Unzipping cancer cells
The team set out to address a longstanding puzzle, Yu said. ErbB2, an oncoprotein that promotes metastasis, is overexpressed in 50 to 60 percent of the noninvasive breast cancer known as ductal carcinoma in situ (DCIS). However, that same protein is overexpressed in only about 25 percent of invasive breast cancers, which seemed counterintuitive.
In a series of lab experiments, Yu and colleagues showed that overexpression of ErbB2 accompanied by overexpression of 14-3-3ζ can change DCIS into invasive breast cancer. This only occurs in about half of ErbB2-overexpressing DCIS, the team found, explaining the numerical puzzle.
Overexpression of ErbB2 converts normal breast duct cells into abnormal cells that reproduce quickly, are capable of moving, and resist programmed cell death that usually kills aberrant cells. What prevents these DCIS cells from becoming invasive, Yu said, is that they are locked together in zipper-like fashion by the cell surface protein E-cadherin, a trait known as cell-cell adhesion.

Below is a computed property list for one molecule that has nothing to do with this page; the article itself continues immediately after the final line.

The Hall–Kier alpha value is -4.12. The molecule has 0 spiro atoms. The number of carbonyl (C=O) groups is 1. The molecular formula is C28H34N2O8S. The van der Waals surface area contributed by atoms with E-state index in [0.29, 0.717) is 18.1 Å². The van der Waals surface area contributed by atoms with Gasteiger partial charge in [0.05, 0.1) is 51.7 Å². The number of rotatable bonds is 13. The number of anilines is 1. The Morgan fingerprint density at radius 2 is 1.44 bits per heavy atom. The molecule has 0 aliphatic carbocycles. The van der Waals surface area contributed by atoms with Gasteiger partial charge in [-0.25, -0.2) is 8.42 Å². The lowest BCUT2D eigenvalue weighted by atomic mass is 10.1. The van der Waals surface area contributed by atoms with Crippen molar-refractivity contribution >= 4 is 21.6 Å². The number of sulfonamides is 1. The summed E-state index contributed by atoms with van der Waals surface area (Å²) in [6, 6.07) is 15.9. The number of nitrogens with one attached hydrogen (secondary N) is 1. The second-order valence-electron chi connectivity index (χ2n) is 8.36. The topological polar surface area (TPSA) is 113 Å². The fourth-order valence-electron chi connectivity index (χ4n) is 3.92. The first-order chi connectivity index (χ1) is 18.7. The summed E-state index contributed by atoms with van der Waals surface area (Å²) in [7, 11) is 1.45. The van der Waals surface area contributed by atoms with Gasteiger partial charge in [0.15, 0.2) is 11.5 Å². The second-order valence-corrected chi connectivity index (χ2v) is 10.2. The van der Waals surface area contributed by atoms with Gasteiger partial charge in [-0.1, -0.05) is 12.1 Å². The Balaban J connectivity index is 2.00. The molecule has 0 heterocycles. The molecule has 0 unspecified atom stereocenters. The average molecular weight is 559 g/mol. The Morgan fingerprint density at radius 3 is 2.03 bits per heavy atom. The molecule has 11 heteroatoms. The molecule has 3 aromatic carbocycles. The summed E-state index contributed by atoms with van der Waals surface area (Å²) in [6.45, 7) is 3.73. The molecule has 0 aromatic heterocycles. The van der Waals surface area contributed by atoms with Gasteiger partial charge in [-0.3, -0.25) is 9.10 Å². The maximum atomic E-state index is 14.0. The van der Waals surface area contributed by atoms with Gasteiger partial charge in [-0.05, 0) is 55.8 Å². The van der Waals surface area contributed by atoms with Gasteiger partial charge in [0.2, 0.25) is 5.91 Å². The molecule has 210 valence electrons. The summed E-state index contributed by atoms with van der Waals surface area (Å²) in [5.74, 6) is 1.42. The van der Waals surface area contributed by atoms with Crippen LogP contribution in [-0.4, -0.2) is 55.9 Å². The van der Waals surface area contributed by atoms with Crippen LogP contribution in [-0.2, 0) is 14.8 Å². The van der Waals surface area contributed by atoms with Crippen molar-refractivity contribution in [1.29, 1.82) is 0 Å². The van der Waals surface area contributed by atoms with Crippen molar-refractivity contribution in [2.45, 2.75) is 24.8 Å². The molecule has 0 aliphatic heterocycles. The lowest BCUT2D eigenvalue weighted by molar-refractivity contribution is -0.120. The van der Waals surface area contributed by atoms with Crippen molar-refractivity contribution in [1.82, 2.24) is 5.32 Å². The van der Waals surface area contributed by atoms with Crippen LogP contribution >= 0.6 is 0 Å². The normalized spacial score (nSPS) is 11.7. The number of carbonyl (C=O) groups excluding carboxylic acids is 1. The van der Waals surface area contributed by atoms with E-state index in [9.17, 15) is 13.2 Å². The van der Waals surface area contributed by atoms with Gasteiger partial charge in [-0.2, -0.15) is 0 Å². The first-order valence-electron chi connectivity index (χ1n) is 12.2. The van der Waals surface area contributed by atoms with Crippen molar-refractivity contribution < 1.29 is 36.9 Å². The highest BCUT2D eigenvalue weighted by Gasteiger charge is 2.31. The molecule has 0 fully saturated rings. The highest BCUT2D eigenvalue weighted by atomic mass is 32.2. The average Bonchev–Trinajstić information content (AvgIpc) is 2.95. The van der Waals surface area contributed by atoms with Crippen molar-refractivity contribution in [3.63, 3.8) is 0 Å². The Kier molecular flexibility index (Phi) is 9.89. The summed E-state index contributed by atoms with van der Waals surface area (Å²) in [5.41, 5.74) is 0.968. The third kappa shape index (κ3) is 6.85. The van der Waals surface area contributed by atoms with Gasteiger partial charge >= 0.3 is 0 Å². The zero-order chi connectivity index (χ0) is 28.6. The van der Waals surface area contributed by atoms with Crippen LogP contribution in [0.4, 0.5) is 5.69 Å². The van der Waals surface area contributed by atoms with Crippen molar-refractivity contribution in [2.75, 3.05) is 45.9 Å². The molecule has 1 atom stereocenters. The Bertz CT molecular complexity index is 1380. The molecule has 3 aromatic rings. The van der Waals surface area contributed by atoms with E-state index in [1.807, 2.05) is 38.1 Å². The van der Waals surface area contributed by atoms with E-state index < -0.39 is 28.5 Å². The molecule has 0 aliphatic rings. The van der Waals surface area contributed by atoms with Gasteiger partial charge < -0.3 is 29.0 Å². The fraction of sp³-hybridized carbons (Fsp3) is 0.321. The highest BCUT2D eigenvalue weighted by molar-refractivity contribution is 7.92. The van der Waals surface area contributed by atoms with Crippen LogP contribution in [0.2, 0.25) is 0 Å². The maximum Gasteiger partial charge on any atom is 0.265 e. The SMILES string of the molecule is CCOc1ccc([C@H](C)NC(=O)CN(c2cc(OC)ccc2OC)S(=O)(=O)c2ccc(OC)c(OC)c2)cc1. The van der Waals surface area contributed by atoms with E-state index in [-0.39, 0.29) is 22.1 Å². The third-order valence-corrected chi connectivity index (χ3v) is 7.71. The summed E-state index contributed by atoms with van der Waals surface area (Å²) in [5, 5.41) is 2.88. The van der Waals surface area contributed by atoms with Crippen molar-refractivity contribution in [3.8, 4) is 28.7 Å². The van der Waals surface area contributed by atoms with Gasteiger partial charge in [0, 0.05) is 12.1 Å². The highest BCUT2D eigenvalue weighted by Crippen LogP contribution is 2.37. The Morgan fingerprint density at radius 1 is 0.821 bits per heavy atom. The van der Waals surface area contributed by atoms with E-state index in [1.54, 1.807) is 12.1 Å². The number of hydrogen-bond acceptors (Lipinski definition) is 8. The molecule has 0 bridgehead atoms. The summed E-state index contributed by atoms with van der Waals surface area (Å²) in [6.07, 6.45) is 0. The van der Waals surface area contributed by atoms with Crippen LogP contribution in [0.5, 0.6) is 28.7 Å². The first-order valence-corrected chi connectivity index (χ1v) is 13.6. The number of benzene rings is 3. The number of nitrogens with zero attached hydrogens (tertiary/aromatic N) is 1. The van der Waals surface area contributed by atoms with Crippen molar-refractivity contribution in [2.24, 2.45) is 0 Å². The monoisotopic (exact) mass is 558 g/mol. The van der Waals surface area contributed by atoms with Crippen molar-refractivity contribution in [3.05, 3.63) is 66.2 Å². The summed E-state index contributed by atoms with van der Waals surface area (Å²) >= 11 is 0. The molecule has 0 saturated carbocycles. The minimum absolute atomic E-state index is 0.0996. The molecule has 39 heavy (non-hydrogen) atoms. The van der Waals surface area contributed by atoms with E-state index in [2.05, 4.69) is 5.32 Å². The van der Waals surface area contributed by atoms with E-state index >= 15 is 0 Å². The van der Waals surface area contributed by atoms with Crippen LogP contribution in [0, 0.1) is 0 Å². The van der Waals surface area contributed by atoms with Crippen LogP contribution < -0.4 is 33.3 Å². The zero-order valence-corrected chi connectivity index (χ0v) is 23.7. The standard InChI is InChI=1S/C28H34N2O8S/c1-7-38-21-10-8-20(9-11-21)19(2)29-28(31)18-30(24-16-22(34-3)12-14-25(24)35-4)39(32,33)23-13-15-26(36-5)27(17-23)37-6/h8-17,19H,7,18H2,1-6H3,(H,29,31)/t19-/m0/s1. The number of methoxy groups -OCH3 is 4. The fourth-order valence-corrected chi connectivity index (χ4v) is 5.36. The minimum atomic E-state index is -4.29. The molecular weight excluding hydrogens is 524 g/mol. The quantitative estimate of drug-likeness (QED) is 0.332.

"Overexpression of 14-3-3ζ is the catalyst for a molecular pathway that strips E-cadherin from the cells, setting the cells loose from each other," Yu said. These cells also change in appearance from blunt normal breast duct cells to a narrow spindle shape characteristic of a mesenchymal-like cell.
Double overexpression reduces survival time
Epithelial cells line an organ or its cavities and are generally immobile. Mesenchymal cells are mobile and can differentiate into many different cell types, for example, to repair injury. Epithelial-mesenchymal transition is known to repress E-cadherin, decrease cell-cell adhesion and increase a cell's capacity to move. An estimated 80 percent of all solid tumors are carcinomas, cancers of the epithelial tissue.
|Contact: Scott Merville|
University of Texas M. D. Anderson Cancer Center